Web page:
Liverpool’s Alder Hey Hospital May Move To Widnes
Alder Hey Children’s Hospital in Liverpool has now formally announced that it may leave the city for Widnes, because of a local reluctance to supoprt plans for necessary expansion. Widnes doubtless has many attractions, but it cannot claim proximity to other internationally claimed medical institutions amongst them. Liverpool’s decision makers must wake up very soon indeed to the need to understand the critical importance of Big Science – which includes leading hospitals – to their local economy.
It’s now official: Liverpool’s Alder Hey Hospital, world leader in paediatric medicine, may have to move from Liverpool to Widnes because of local resistance to their plans to expand on the current site – even though there is a clear undertaking by the hospital to provide a well-planned and maintained ‘children’s health park’ within the extension proposals.
Let’s be clear. Alder Hey is NOT proposing that all the trees be cut down, and that they ruin a beautiful piece of parkland. The current park is truly nothing to be proud of; but the proposed new children’s health park would surely be. Indeed, it could, like its organisational base, be a shining example of how health, environment and education can come together.
Full marks to Widnes for spotting an opportunity which it seems has passed Liverpool by; but even Widnes itself presumably does not list amongst its attractions proximity to a world-class Medical School and the Royal Liverpool Teaching Hospital (see article on this website, 12 October).
Is Big Science also the last Big Secret, an invisible commodity which decision makers and planners at the local level just don’t see for what it is? Put together the budgets of the Royal, Alder Hey, the Medical School and, e.g., the Liverpool School of Tropical Medicine and you have a sum larger than that of many medium-sized towns – and an employment requirement which is hugely important to any local economy.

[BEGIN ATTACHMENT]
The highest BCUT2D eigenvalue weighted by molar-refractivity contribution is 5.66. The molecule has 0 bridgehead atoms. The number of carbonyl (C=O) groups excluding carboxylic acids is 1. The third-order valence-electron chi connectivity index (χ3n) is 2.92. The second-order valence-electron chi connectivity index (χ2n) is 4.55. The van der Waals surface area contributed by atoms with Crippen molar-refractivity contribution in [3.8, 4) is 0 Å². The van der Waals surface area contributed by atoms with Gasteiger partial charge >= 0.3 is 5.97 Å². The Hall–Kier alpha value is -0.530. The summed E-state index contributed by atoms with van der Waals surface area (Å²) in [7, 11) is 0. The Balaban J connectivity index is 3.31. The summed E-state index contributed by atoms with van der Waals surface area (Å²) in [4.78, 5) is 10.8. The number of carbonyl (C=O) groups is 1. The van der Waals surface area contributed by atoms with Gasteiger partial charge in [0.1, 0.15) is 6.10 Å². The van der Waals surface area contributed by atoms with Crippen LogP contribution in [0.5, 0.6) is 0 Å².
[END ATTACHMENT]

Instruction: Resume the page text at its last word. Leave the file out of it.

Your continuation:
Let’s by all means assure local residents that they will get their trees back. (Maybe we also have to persuade the Council for the Protection of Rural England, who perhaps have a particular take here?) But let’s also show a bit of grown-up leadership.
Widnes can of course have its fair share of the deal – Alder Hey already has proposals for a number of service delivery sites around its area, called ‘Alder Hey at…’. Patient access is always a prime consideration; but that doesn’t just apply to Widnes.
In the end it’s in no-one’s interest to break up the personal and professional connections which have over the last several decades been carefully established by the practitioners working in Liverpool’s great hospitals and university.
It looks at present as though there is a lack of ‘scientific literacy’ of a very basic sort in the considerations of local decision makers. They don’t actually have to understand the science itself, but they certainly need to try very conscientiously to grasp the simple facts of scientific life: at base, there’s no synergy without connectivity – which includes opportunities on a day-to-day basis for outstanding medical scientists and practitioners to get together.
And, if this isn’t enough of an argument, who’s going to accept responsibility for the hundreds of less skilled hospital jobs which will go elsewhere, in one of the most disadvantaged parts of an already economically challenged city, when and if this absolutely unnecessary dispersal of international expertise occurs?
Posted on October 16, 2005, in Education, Health And Welfare, Knowledge Ecology And Economy, Liverpool And Merseyside, Politics, Policies And Process, Regeneration, Renewal And Resilience, Sustainability As If People Mattered. Bookmark the permalink. 1 Comment.